Still, the Iditarod veteran was feeling good going into the final miles. Every race, as his team of white dogs plowed through the route, Lanier followed a distinct ritual, composing in his mind, mile after mile, original song lyrics for a piece about the race. At the Iditarod’s closing banquet, Lanier would set his words atop the borrowed melody of a familiar tune and perform for the mushers. The song he worked up this year was called “The Dog Musher’s Lament.”

“Its whole idea was to honor the mushers that don’t make it,” he said, “which turned out to be prophetic.”

About 45 miles before the finish line, between the White Mountain and Safety checkpoints on the trail, the route stretches out into a treeless moonscape skirting the frozen edge of the Bering Sea. The area is called the blowhole because of the ferocious winds that kick through the mountain passes and funnel onto the plain.

The conditions there can quickly spin from calm to treacherous. “It doesn’t even need to be snowing,” Lanier explained. “The wind can blow, creating a ground blizzard. And if the trail gets drifted in, it disappears completely.”

When the musher and his team of 13 dogs entered the blowhole at night, the weather was calm. But the wind then began hammering. Lanier had not fished out his goggles from his sled, and the wind and snow began sealing his eyelids. He could not see beyond his lead dog. His headlamp failed to penetrate the swirling darkness, and Lanier did not realize his dogs had swung off course, drifting away from the trail on the beach and out onto the ice.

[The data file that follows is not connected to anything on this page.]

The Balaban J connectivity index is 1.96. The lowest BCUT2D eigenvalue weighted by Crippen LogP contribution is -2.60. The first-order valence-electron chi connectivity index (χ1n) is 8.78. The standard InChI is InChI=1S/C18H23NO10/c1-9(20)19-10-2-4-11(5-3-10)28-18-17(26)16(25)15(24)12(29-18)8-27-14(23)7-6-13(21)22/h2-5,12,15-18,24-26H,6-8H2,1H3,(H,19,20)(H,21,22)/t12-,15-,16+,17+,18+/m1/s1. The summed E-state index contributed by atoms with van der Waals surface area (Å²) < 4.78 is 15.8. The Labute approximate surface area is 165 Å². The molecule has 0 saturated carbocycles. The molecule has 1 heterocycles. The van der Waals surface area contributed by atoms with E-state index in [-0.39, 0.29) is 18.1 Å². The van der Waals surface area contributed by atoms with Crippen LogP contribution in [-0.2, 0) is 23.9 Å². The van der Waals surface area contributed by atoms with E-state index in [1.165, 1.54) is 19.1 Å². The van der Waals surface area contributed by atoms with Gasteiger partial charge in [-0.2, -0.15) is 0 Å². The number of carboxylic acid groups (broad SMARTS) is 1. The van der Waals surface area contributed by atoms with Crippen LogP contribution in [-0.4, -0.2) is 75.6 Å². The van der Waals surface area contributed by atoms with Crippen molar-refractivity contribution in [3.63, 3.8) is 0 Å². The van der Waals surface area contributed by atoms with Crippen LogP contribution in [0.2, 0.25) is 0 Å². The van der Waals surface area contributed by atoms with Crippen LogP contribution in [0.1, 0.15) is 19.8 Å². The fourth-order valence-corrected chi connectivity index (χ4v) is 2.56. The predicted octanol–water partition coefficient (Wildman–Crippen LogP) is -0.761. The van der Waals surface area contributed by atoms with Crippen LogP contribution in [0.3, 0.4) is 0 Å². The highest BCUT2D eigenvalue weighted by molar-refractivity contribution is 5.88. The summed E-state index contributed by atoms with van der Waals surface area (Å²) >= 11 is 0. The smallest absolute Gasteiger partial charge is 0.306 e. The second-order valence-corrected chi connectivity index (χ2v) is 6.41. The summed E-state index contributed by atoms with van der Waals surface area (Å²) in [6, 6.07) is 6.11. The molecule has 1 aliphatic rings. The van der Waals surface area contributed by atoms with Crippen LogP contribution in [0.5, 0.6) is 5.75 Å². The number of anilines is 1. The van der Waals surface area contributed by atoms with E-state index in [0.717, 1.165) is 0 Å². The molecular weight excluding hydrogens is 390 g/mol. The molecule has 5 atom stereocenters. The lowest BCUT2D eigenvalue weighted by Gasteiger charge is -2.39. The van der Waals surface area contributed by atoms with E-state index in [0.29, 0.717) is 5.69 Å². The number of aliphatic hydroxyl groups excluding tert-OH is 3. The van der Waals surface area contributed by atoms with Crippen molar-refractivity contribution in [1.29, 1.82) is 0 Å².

Lanier finally stopped his dogs. He decided to wait until another musher passed, calling for help to get reoriented back to the route. But it was a risky plan because of the worsening weather. After years of racing in the subzero temperatures, Lanier’s fingers and toes suffered easily in the cold — he constantly used hand warmers. Yet out on the ice, his warmer ran out of heat.

“You don’t just stop and have a picnic out there in the blowhole,” he said.

A team eventually ran past Lanier, but the musher failed to notice the stranded sled. The wind swallowed up Lanier’s calls for help. “My best shot at going out of there was gone.”

At the same time, Janssen’s own team of 11 dogs was battling through the blowhole at about 10 mph. “The dogs were firing on all cylinders,” he told The Post. “They were rocking.”